Six Flags, a U.S. amusement park company, is seeking Chapter 11 bankruptcy protection, saying it needs to reorganize and shed 1.8 billion dollars of debt, a newspaper report said on Sunday.
Mark Shapiro, the company's chief executive, said the move won't affect the operation of its 20 theme parks in the U.S., Mexico and Canada, according to the Los Angeles Times.
The company filed for bankruptcy despite having a strong year in 2008. Six Flags said it had a great year in 2008, seeing 25 million visitors and posting record revenue.
Executives are trying to lighten a 2.4-billion-dollar debt load that they say is unsustainable, the paper said.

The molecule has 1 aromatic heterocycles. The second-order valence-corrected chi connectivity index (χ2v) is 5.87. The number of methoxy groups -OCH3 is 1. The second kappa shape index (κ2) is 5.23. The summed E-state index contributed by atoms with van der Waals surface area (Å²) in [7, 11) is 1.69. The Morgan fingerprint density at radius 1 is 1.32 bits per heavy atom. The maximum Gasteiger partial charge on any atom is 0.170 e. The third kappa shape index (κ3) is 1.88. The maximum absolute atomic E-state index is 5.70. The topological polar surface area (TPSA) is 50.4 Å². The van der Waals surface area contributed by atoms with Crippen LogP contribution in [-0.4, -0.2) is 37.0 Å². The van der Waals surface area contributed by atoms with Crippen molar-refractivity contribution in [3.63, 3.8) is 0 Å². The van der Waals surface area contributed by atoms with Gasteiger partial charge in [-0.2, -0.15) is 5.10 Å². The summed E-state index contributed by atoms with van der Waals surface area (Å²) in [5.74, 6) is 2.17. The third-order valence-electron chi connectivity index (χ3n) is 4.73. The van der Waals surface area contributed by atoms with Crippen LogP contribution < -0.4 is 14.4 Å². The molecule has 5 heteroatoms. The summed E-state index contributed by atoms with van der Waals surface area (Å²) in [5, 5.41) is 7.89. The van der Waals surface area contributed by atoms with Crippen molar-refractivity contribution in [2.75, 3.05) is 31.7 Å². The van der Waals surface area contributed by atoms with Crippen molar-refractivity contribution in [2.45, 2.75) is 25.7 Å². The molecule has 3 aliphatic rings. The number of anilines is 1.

Saturday's bankruptcy filing followed a failure of an earlier plan to negotiate an out-of-court deal with creditors, said the paper.
Six Flags' parks include Magic Mountain in Valencia, one of Southern California's largest theme parks.
Magic Mountain in Valencia is "running at full throttle," despite parent company Six Flags' bankruptcy filing, a company spokeswoman said in remarks published by the paper.
"This will have no bearing on the park's operations or guest experience," said the spokeswoman.
Six Flags shares have traded below one dollar since September. They closed at 26 cents on Friday.